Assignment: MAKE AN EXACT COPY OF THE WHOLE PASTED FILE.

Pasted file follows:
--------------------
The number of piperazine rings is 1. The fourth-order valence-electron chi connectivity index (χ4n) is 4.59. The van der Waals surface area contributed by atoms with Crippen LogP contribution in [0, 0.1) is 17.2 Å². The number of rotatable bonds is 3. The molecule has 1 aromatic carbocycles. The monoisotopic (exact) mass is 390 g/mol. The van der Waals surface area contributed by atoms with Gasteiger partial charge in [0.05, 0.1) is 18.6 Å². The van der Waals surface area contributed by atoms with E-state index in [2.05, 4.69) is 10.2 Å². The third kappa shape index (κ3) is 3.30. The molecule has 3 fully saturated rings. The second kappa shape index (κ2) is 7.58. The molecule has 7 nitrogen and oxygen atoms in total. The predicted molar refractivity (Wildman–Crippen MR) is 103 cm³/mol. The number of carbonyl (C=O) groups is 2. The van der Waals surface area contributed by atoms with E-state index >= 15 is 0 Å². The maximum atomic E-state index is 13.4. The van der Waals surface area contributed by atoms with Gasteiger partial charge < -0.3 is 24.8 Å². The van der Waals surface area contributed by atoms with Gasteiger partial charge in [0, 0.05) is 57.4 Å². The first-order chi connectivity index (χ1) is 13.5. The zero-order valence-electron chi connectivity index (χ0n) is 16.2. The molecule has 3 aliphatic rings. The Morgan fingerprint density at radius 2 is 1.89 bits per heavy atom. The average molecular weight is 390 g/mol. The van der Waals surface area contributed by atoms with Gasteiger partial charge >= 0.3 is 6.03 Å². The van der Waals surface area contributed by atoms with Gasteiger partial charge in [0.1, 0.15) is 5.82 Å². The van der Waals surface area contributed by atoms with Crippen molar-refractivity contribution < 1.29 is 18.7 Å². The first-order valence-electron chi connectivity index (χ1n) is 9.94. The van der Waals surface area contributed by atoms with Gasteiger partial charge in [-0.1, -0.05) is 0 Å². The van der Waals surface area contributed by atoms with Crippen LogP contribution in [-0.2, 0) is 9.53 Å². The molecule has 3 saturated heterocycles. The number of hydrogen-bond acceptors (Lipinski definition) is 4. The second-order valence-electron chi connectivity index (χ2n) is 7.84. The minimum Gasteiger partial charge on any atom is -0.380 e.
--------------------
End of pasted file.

The number of piperazine rings is 1. The fourth-order valence-electron chi connectivity index (χ4n) is 4.59. The van der Waals surface area contributed by atoms with Crippen LogP contribution in [0, 0.1) is 17.2 Å². The number of rotatable bonds is 3. The molecule has 1 aromatic carbocycles. The monoisotopic (exact) mass is 390 g/mol. The van der Waals surface area contributed by atoms with Gasteiger partial charge in [0.05, 0.1) is 18.6 Å². The van der Waals surface area contributed by atoms with E-state index in [2.05, 4.69) is 10.2 Å². The third kappa shape index (κ3) is 3.30. The molecule has 3 fully saturated rings. The second kappa shape index (κ2) is 7.58. The molecule has 7 nitrogen and oxygen atoms in total. The predicted molar refractivity (Wildman–Crippen MR) is 103 cm³/mol. The number of carbonyl (C=O) groups is 2. The van der Waals surface area contributed by atoms with E-state index >= 15 is 0 Å². The maximum atomic E-state index is 13.4. The van der Waals surface area contributed by atoms with Gasteiger partial charge < -0.3 is 24.8 Å². The van der Waals surface area contributed by atoms with Gasteiger partial charge in [0, 0.05) is 57.4 Å². The first-order chi connectivity index (χ1) is 13.5. The zero-order valence-electron chi connectivity index (χ0n) is 16.2. The molecule has 3 aliphatic rings. The Morgan fingerprint density at radius 2 is 1.89 bits per heavy atom. The average molecular weight is 390 g/mol. The van der Waals surface area contributed by atoms with Gasteiger partial charge >= 0.3 is 6.03 Å². The van der Waals surface area contributed by atoms with Gasteiger partial charge in [0.1, 0.15) is 5.82 Å². The van der Waals surface area contributed by atoms with Crippen molar-refractivity contribution < 1.29 is 18.7 Å². The first-order valence-electron chi connectivity index (χ1n) is 9.94. The van der Waals surface area contributed by atoms with Gasteiger partial charge in [-0.1, -0.05) is 0 Å². The van der Waals surface area contributed by atoms with Crippen LogP contribution in [-0.2, 0) is 9.53 Å². The molecule has 3 saturated heterocycles. The number of hydrogen-bond acceptors (Lipinski definition) is 4. The second-order valence-electron chi connectivity index (χ2n) is 7.84. The minimum Gasteiger partial charge on any atom is -0.380 e.